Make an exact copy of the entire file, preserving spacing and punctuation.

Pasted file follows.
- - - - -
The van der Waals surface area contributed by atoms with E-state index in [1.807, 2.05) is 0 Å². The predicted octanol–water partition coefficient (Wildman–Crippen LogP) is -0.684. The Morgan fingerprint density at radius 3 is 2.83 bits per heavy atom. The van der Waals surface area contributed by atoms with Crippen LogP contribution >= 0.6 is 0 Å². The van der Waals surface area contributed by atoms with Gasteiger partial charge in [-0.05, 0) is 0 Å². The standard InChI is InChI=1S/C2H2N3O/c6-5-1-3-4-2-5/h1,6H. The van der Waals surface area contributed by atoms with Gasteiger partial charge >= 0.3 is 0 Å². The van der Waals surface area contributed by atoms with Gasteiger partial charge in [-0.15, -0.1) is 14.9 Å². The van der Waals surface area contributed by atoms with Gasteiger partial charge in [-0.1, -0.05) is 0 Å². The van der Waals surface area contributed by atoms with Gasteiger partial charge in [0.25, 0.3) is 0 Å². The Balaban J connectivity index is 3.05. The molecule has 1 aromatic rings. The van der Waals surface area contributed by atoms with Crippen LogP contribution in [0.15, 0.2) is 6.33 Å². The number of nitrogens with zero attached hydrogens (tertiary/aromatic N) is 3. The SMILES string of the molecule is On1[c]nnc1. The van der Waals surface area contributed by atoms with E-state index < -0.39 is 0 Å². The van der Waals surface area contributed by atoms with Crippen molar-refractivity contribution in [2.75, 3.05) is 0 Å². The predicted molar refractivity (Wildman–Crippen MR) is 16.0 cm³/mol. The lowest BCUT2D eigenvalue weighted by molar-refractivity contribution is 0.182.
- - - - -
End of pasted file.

The van der Waals surface area contributed by atoms with E-state index in [1.807, 2.05) is 0 Å². The predicted octanol–water partition coefficient (Wildman–Crippen LogP) is -0.684. The Morgan fingerprint density at radius 3 is 2.83 bits per heavy atom. The van der Waals surface area contributed by atoms with Crippen LogP contribution >= 0.6 is 0 Å². The van der Waals surface area contributed by atoms with Gasteiger partial charge in [-0.05, 0) is 0 Å². The standard InChI is InChI=1S/C2H2N3O/c6-5-1-3-4-2-5/h1,6H. The van der Waals surface area contributed by atoms with Gasteiger partial charge >= 0.3 is 0 Å². The van der Waals surface area contributed by atoms with Gasteiger partial charge in [-0.15, -0.1) is 14.9 Å². The van der Waals surface area contributed by atoms with Gasteiger partial charge in [-0.1, -0.05) is 0 Å². The van der Waals surface area contributed by atoms with Gasteiger partial charge in [0.25, 0.3) is 0 Å². The Balaban J connectivity index is 3.05. The molecule has 1 aromatic rings. The van der Waals surface area contributed by atoms with Crippen LogP contribution in [0.15, 0.2) is 6.33 Å². The number of nitrogens with zero attached hydrogens (tertiary/aromatic N) is 3. The SMILES string of the molecule is On1[c]nnc1. The van der Waals surface area contributed by atoms with E-state index < -0.39 is 0 Å². The van der Waals surface area contributed by atoms with Crippen molar-refractivity contribution in [2.75, 3.05) is 0 Å². The predicted molar refractivity (Wildman–Crippen MR) is 16.0 cm³/mol. The lowest BCUT2D eigenvalue weighted by molar-refractivity contribution is 0.182.